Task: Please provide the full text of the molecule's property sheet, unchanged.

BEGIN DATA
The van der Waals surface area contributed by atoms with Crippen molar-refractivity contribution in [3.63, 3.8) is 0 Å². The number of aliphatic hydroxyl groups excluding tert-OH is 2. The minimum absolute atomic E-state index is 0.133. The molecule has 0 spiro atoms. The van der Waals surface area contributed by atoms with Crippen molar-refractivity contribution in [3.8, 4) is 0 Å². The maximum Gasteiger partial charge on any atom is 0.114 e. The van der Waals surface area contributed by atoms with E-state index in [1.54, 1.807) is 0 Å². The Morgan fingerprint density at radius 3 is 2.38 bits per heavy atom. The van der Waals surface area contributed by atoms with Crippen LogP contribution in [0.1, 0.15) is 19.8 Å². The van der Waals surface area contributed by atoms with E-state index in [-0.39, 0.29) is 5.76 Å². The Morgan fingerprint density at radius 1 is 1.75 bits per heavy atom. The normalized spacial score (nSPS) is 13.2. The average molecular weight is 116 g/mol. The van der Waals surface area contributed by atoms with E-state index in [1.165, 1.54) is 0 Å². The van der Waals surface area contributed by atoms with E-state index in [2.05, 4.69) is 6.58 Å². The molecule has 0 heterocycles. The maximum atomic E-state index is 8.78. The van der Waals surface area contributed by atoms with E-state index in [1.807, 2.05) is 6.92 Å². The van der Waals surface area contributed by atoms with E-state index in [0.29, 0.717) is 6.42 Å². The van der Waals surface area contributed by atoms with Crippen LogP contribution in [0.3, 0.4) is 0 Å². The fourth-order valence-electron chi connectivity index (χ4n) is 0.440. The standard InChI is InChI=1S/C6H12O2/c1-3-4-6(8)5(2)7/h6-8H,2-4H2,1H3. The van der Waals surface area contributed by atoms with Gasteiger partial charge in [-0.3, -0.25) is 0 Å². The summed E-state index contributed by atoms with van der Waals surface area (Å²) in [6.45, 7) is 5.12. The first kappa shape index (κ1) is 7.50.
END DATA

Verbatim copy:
The van der Waals surface area contributed by atoms with Crippen molar-refractivity contribution in [3.63, 3.8) is 0 Å². The number of aliphatic hydroxyl groups excluding tert-OH is 2. The minimum absolute atomic E-state index is 0.133. The molecule has 0 spiro atoms. The van der Waals surface area contributed by atoms with Crippen molar-refractivity contribution in [3.8, 4) is 0 Å². The maximum Gasteiger partial charge on any atom is 0.114 e. The van der Waals surface area contributed by atoms with E-state index in [1.54, 1.807) is 0 Å². The Morgan fingerprint density at radius 3 is 2.38 bits per heavy atom. The van der Waals surface area contributed by atoms with Crippen LogP contribution in [0.1, 0.15) is 19.8 Å². The van der Waals surface area contributed by atoms with E-state index in [-0.39, 0.29) is 5.76 Å². The Morgan fingerprint density at radius 1 is 1.75 bits per heavy atom. The normalized spacial score (nSPS) is 13.2. The average molecular weight is 116 g/mol. The van der Waals surface area contributed by atoms with E-state index in [1.165, 1.54) is 0 Å². The van der Waals surface area contributed by atoms with E-state index in [2.05, 4.69) is 6.58 Å². The molecule has 0 heterocycles. The maximum atomic E-state index is 8.78. The van der Waals surface area contributed by atoms with E-state index in [1.807, 2.05) is 6.92 Å². The van der Waals surface area contributed by atoms with E-state index in [0.29, 0.717) is 6.42 Å². The van der Waals surface area contributed by atoms with Crippen LogP contribution in [0.3, 0.4) is 0 Å². The fourth-order valence-electron chi connectivity index (χ4n) is 0.440. The standard InChI is InChI=1S/C6H12O2/c1-3-4-6(8)5(2)7/h6-8H,2-4H2,1H3. The van der Waals surface area contributed by atoms with Gasteiger partial charge in [-0.3, -0.25) is 0 Å². The summed E-state index contributed by atoms with van der Waals surface area (Å²) in [6.45, 7) is 5.12. The first kappa shape index (κ1) is 7.50.